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About McFly

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  1. I can't speak for the Kentish people, but I live in central(ish) London, and I'm not seeing any evidence of panic around here. The news media certainly get a bit hysterical, but I'd say the locals are rather enjoying it. And the kids are absolutely loving it! Dunno, but, to be fair, the BBC says a lot of schools in southern scotland are closed too. http://news.bbc.co.uk/1/hi/scotland/south_of_scotland/7864392.stm
  2. I've been trying to keep my distance from this debate recently, given my distance from Shetland and lack of presence on Shetlink over the last few months, but..... As a professional sound engineer, working in a well known London concert venue a few points in a recent post caught my eye and I just couldn't let them pass. This is a gross simplification. There are countless reasons why one might hear bad sound at a gig. Badly set up equipment is indeed one, as is a performer with a poor grasp of microphone technique, or a dirty mains supply, or a late get in leading to hurried sound-check...
  3. Just popped in to add my congratulations dear boy! Cheerio..........but just remember, I'm keeping an eye on you lot........
  4. McFly


    Of course it is. I don't understand what you mean. There is no limit to the amount of different noises I can get out of my acoustic snare drum. Sure, they all sound kind of like a snare drum and the variations can be miniscule, but that's kinda the point. Those, sometimes almost imperceptible, variations are what allow a good musician to play with what we commonly call "feel" or "expression". (You could, of course, achieve this level of nuance by sticking an SM57 next to your V-Drum and tapping the side of it ) Eh? I think we've got crossed wires somewhere fjool. My argument ha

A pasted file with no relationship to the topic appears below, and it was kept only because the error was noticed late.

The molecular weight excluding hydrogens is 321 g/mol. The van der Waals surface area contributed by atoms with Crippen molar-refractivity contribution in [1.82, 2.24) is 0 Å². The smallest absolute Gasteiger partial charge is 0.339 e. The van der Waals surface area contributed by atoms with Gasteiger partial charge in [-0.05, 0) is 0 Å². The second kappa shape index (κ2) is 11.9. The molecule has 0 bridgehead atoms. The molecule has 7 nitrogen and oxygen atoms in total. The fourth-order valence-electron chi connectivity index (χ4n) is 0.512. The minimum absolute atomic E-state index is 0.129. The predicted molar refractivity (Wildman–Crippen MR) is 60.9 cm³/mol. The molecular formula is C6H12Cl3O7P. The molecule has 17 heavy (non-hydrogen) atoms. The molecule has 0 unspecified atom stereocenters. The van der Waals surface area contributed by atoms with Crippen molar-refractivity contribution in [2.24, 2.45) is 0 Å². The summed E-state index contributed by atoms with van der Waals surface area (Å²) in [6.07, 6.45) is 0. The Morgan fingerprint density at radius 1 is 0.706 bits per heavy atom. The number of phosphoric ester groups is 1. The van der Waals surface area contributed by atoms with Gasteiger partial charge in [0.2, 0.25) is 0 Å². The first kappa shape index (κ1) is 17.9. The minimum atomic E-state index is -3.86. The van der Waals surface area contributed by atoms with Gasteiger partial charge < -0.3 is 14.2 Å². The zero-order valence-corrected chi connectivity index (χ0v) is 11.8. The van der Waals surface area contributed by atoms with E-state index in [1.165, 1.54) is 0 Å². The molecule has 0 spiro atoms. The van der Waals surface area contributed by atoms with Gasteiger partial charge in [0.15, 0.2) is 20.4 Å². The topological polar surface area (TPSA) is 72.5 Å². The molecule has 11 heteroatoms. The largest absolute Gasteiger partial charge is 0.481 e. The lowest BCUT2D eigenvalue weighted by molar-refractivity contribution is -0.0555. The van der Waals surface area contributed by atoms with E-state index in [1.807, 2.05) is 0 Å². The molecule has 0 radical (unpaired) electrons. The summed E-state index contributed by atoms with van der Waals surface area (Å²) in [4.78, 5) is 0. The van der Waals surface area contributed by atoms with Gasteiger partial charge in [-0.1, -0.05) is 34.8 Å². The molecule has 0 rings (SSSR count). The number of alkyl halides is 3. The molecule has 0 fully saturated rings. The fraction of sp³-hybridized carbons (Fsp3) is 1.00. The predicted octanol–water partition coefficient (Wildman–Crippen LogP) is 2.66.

5. McFly


    Uh huh. Still less than infinite, so my point stands.
  6. http://i173.photobucket.com/albums/w43/seanmcdill/neil_armstrong.jpg
  7. http://i173.photobucket.com/albums/w43/seanmcdill/alarm224874.jpg
  8. McFly


    You're absolutely right, my dear boy, and that's exactly what I was getting at. I'm not making any sort of point about the quality of digitally sampled noises, but that's what electronic drum kits produce: samples (ie. recordings) of other people playing drums. And there's only so much the player can do with those recordings. Your average trigger on an electronic kit might be capable of producing 20 or 30 different output states (depending on where you hit it and how hard) which equates directly to 20 or 30 different noises. A skilled drummer playing a good kit has, literally, an infinite
  9. McFly


    .......and don't sound anything like the real thing! I would happily gig with an electronic kit, purely for the convenience, but I would never record one as a substitute for a good acoustic kit. Current technology just isn't capable of reproducing the subtlety and nuance of a quality, well tuned and well played acoustic drum. I play a Pearl BRX Masters Studio, and would highly recommend them. Is the grand for drums, cymbals and hardware, or just the drums?
  10. Read it again, it's not a riddle.
  11. When I lived in the 'Deen (which is, admittedly, a few years ago now) Cafe 52, down on The Green was always very good and reasonably priced. Also, The Olive Tree, out at Queens Cross, was good, if a little pricier. Both of them would do pretty classic European food, and both did excellent fish and steak.
  12. It is indeed Sudden Stop, but unfortunately Glasgow won't be getting a print, so Manchester might well be the closest IMAX that's showing it.
  13. .............anyway, back to the quotes
  14. All the best Ally Try not to miss us all too much
  15. Indeed They play records you would never expect to hear in a club, but that somehow just work.
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